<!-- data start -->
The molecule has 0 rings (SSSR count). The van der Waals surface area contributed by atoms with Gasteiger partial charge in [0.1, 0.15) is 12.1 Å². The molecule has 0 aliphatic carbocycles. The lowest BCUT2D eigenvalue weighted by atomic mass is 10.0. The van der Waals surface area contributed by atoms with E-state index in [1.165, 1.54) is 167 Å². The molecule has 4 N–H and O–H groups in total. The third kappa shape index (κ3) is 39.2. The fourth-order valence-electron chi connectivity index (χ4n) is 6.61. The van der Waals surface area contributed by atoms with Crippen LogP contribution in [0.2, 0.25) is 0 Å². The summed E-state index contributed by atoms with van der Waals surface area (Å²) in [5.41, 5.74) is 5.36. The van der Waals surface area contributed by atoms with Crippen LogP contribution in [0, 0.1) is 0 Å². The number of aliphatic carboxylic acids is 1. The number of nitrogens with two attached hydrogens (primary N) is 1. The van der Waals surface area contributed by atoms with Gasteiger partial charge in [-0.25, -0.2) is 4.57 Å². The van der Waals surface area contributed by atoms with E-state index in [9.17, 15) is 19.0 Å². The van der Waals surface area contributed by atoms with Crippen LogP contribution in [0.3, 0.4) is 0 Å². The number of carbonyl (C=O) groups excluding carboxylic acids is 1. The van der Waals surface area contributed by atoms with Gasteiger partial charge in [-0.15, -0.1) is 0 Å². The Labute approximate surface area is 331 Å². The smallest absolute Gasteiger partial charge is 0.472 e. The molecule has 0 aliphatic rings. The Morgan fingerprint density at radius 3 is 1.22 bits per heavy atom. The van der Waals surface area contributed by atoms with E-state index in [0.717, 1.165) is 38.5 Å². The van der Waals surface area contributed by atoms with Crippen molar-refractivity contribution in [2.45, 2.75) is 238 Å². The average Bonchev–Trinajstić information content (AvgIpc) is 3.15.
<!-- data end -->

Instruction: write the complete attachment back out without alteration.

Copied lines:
The molecule has 0 rings (SSSR count). The van der Waals surface area contributed by atoms with Gasteiger partial charge in [0.1, 0.15) is 12.1 Å². The molecule has 0 aliphatic carbocycles. The lowest BCUT2D eigenvalue weighted by atomic mass is 10.0. The van der Waals surface area contributed by atoms with E-state index in [1.165, 1.54) is 167 Å². The molecule has 4 N–H and O–H groups in total. The third kappa shape index (κ3) is 39.2. The fourth-order valence-electron chi connectivity index (χ4n) is 6.61. The van der Waals surface area contributed by atoms with Crippen LogP contribution in [0.2, 0.25) is 0 Å². The summed E-state index contributed by atoms with van der Waals surface area (Å²) in [5.41, 5.74) is 5.36. The van der Waals surface area contributed by atoms with Crippen LogP contribution in [0, 0.1) is 0 Å². The number of aliphatic carboxylic acids is 1. The number of nitrogens with two attached hydrogens (primary N) is 1. The van der Waals surface area contributed by atoms with Gasteiger partial charge in [-0.25, -0.2) is 4.57 Å². The van der Waals surface area contributed by atoms with E-state index in [9.17, 15) is 19.0 Å². The van der Waals surface area contributed by atoms with Crippen LogP contribution in [0.3, 0.4) is 0 Å². The number of carbonyl (C=O) groups excluding carboxylic acids is 1. The van der Waals surface area contributed by atoms with Gasteiger partial charge in [-0.15, -0.1) is 0 Å². The Labute approximate surface area is 331 Å². The smallest absolute Gasteiger partial charge is 0.472 e. The molecule has 0 aliphatic rings. The Morgan fingerprint density at radius 3 is 1.22 bits per heavy atom. The van der Waals surface area contributed by atoms with E-state index in [0.717, 1.165) is 38.5 Å². The van der Waals surface area contributed by atoms with Crippen molar-refractivity contribution in [2.45, 2.75) is 238 Å². The average Bonchev–Trinajstić information content (AvgIpc) is 3.15.